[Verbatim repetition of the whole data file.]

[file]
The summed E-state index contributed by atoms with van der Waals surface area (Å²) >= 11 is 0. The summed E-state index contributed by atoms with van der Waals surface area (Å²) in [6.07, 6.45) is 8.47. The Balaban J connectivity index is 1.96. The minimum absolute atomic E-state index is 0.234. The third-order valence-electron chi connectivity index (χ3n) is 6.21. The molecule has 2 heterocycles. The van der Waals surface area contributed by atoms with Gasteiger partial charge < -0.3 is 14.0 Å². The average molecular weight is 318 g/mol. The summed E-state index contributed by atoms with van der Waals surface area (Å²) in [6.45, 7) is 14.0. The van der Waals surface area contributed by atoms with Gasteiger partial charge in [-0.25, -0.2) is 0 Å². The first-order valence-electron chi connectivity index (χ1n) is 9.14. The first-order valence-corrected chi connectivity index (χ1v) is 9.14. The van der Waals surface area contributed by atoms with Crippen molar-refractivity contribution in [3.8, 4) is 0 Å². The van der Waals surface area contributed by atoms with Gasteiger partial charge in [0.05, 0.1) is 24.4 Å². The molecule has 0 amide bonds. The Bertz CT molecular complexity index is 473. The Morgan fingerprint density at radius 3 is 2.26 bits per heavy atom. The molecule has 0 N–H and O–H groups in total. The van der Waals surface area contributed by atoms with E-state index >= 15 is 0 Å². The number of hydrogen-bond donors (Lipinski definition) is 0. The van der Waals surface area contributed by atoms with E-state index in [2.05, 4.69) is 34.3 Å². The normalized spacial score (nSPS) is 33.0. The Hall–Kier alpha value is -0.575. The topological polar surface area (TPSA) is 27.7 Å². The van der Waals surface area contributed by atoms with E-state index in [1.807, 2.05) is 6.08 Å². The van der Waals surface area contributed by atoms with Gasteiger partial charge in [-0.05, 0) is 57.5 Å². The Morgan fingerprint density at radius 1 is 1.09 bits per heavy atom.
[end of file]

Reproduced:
The summed E-state index contributed by atoms with van der Waals surface area (Å²) >= 11 is 0. The summed E-state index contributed by atoms with van der Waals surface area (Å²) in [6.07, 6.45) is 8.47. The Balaban J connectivity index is 1.96. The minimum absolute atomic E-state index is 0.234. The third-order valence-electron chi connectivity index (χ3n) is 6.21. The molecule has 2 heterocycles. The van der Waals surface area contributed by atoms with Gasteiger partial charge < -0.3 is 14.0 Å². The average molecular weight is 318 g/mol. The summed E-state index contributed by atoms with van der Waals surface area (Å²) in [6.45, 7) is 14.0. The van der Waals surface area contributed by atoms with Gasteiger partial charge in [-0.25, -0.2) is 0 Å². The first-order valence-electron chi connectivity index (χ1n) is 9.14. The first-order valence-corrected chi connectivity index (χ1v) is 9.14. The van der Waals surface area contributed by atoms with Crippen molar-refractivity contribution in [3.8, 4) is 0 Å². The van der Waals surface area contributed by atoms with Gasteiger partial charge in [0.05, 0.1) is 24.4 Å². The molecule has 0 amide bonds. The Bertz CT molecular complexity index is 473. The Morgan fingerprint density at radius 3 is 2.26 bits per heavy atom. The molecule has 0 N–H and O–H groups in total. The van der Waals surface area contributed by atoms with E-state index >= 15 is 0 Å². The number of hydrogen-bond donors (Lipinski definition) is 0. The van der Waals surface area contributed by atoms with E-state index in [2.05, 4.69) is 34.3 Å². The normalized spacial score (nSPS) is 33.0. The Hall–Kier alpha value is -0.575. The topological polar surface area (TPSA) is 27.7 Å². The van der Waals surface area contributed by atoms with E-state index in [1.807, 2.05) is 6.08 Å². The van der Waals surface area contributed by atoms with Gasteiger partial charge in [-0.05, 0) is 57.5 Å². The Morgan fingerprint density at radius 1 is 1.09 bits per heavy atom.